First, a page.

16 thoughts on “Day 11 – Another One Bites The Dust”
I dig the Haruma-meter. Very nicely done.
Agreed — some nice subtleties in there for the eagle eyed
Kotoshogiku’s last kachi-koshi was a 9-6 record as ozekiwake in March.
For those who don’t know, ATP is the molecule that serves as the energy currency of the cell. It powers the vast majority of all energetically “up-hill” biochemistry including muscle contraction.
It makes me wonder what sumo might look like 300 years from now, if medical science advances to the point where we can enhance cellular processes and regeneration of tissues. Rikishi with twice the mitochondria of a normal person! Bulk without as much extra flab. Knees and tendons that take a week to repair, for real.
It would make our current normal training regimes as well sports doping look quite crude in comparison. I’m sure it would hit more lucrative sports long before Sumo though.
Some additional comments:
– Really liked that Endo read Arawashi’s henka and made him pay. That was fantastic to see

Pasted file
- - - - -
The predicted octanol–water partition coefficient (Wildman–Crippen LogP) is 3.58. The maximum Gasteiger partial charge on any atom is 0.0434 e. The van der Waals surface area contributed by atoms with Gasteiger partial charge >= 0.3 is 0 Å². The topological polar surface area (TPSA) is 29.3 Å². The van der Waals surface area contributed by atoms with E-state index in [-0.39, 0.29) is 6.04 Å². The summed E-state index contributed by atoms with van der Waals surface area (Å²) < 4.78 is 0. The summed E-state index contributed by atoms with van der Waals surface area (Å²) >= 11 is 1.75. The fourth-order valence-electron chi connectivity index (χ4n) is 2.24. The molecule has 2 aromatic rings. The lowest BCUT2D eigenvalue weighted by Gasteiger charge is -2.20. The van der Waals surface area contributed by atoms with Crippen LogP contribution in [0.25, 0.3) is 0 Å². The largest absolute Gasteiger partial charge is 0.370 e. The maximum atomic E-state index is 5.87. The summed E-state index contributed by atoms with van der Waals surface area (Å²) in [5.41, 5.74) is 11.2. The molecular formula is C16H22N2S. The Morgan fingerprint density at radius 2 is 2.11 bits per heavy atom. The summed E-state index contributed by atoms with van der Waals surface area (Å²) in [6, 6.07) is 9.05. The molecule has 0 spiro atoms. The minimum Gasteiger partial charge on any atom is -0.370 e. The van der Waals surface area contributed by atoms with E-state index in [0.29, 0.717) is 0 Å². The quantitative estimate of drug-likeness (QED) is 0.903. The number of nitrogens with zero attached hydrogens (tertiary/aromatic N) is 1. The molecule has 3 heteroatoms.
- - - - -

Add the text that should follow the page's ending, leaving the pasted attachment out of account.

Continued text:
– Hokutofuji, he should never hug Kotoshogiku. You more or less made yourself vulnerable to his one attack.
– I was impressed that Yoshikaze’s face did not open back up after Aoiyama smacked him in the coconut a few times.
– Harumafuji deployed a slower than ever death spin to try and get Ichinojo under control.
Any faster, and Ichinojo would have gone to orbit – together with the Yokozuna’s lower arm. It’s hard to get a mawashi grip without a hand.
They need to install popup nets around the dohyo, to catch the flying rikishi.
There was another comedy sumo match between Ryuden and Azumaryu yesterday that could be added to the Benny Hill sequence.
As long as they don’t use Takata airbags…
Hits too close to home, still haven’t gotten my recall fixed for lack of parts.
Maybe I should get a sumo wrestler to ride around with me as a backup.
Then the brakes won’t work
I agree that Goeido’s current lead really make those henkas stand out in a glaring fashion. Especially with the sumo he is currently employing. As for the lead itself, he has to beat Haramfuji and one more rikishi to ensure that it holds. We’ll have to see if that’s possible or not in the next few days.
He’ll likely win it before he even gets to Harumafuji. It will be a done deal by that time – the only question will likely be whether he goes easy on the ol’ horse or tries to send him off to the glue factory
Well, whilst Goeido’s going all the way-do, Onosho’s definitely lost his mojo. With Chiyotairyu also a bit lacklustre and Chiyonokuni having one of his less exciting bouts, I am now rooting for Asanoyama for the jun Yusho to keep myself entertained.
I always root for chaos. Yokozuna Goeido January 2018.
Oh my god